Laughing is Good for You
A child’s laughter can raise your spirits and bring a smile to your face. According to the AAP, there is power in play and laughter. But what is laughter, why is it good for us, and how can we make children laugh?
Laughter is a pleasant physical reaction consisting usually of rhythmical, often audible contractions of the diaphragm and other parts of the respiratory system. It is a response to certain external or internal stimuli. Laughter can arise from such activities as being tickled, or from humorous stories or thoughts. Most commonly, it is considered an auditory expression of a number of positive emotional states, such as joy, mirth, happiness, or relief.
While this explains what we see when someone laughs, it doesn’t explain what is going on in the body. Physically, a good laugh releases endorphins – the body’s natural pain relievers. This results in reduced stress, anxiety, and depression, improved sleep, lowered blood pressure and blood sugar levels, and improved circulation. Amazing what a simple laugh can accomplish?
Laughter’s ability to diffuse stress is just one of many reasons why it’s a critical part of a child’s development.
Having a sense of humor plays an important role in developing self-esteem, learning to problem solve, develop resilience, and develop creativity. Kids who can laugh at their mistakes are more likely to accept that no one’s perfect. It can also change the focus from the mistake to solving how to avoid the same mistake in the future. Laughter and humor build resilience, so children are better able to adapt to adversity, stress, trauma, tragedy, and threats. Another benefit is that humor helps kids develop creativity because it teaches them to look at things from an unusual perspective. Children who laugh a lot are generally happier and more optimistic overall.
Laughter is the physical response to humor. Humor is generally considered a desirable personality trait and people with a good sense of humor tend to form friendships easily. This helps them feel better about themselves and boosts their self-esteem. Children learn the healing power of laughter at an early age when they see loved ones laugh trying to cheer sad friends. This helps them understand the essential social skills of empathy and sympathy. Socially, laughter may be used to diffuse a tense situation. Laughter is a good distraction from negative emotions such as guilt, stress, and anger.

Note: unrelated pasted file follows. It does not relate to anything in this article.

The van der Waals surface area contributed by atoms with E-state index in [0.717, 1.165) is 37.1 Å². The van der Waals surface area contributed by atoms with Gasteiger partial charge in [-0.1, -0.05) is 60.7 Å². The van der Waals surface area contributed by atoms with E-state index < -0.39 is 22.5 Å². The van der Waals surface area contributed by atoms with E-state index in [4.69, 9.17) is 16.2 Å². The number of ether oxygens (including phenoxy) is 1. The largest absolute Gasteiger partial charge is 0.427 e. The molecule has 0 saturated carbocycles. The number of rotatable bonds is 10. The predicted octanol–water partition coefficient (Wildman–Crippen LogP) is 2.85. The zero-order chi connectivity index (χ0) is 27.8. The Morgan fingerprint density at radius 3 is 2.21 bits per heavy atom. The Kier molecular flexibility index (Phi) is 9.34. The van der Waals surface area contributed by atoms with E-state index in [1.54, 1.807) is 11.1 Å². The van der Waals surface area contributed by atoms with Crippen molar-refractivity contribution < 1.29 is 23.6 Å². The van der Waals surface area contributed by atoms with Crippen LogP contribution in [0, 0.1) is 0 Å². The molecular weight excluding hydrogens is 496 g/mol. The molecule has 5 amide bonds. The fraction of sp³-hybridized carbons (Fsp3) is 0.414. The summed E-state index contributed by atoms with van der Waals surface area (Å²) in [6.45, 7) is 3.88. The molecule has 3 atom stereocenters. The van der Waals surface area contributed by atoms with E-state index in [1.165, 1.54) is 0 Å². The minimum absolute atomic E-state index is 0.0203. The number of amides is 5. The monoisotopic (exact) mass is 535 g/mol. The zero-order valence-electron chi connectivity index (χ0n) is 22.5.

You probably noticed – laughter is contagious!
When we hear others laughing, we tend to start laughing too – even if the joke or situation is not that funny. Everyone who laughs reaps the benefits.
You don’t have to be a clown to make the children in your care laugh. Child find different things funny at different ages. Here are some ag- appropriate suggestions for bringing laughter into your day.
- Babies: Although they don’t understand humor, babies respond to physical stimuli. Gently tickle the infant, blow raspberries on their bellies, and play games like “This little Piggy” and “Peek-a-boo”.
- Toddlers start to understand humor – especially physical humor with an element of surprise. They start to like rhymes and nonsense word sand try to make others laugh. To make a toddler laugh, try speaking and singing in rhyme and nonsense words, making funny faces and encouraging them to imitate your facial expressions, and saying “I’m gonna get you” while crawling after them and treating them to a cuddle when you catch them. Pretending to fall or to drop something can also be humorous to a toddler.
- Preschoolers love simple visual and verbal humor. Silly antics, songs, games funny rhymes and stories can make them laugh. They also find bodily functions humorous – burping, passing gas, grumbling stomach, and potty noises. To make them laugh, point to pictures of animals, but make the wrong sound (‘moo’ when you point to a pig), stand by a mirror with the child and see who can make the funniest faces, or tell the child you found a new hat and put a t-shirt on your head. Sing f un songs with silly choruses.
- Once kids start school, humor becomes a little more refined – but not all the time! Slapstick humor, wordplay, and exaggeration become funnier to this age group and the child will start to learn the pleasure of telling jokes. School age children have a better understanding of words and start using puns, riddles, and other types of wordplay. To get your school-aged children to laugh, share puns and jokes with them [laugh out loud], watch comedic TV shows and movies, have a talent show and see who can come up with the funniest routine, have a laughing contest, and play fun games like Twister, charades, and Pictionary.
Making kids laugh is one of the top joys of caregiving. It’s never too early to start instilling a good sense of humor in children. Be a good humor role model and help children benefit from having a well-developed sense of humor. Everyone will reap the benefits!
If you are a nanny and want to get certified to provide better care for kids, check out the Nanny Institute which has 7 online nanny certification programs.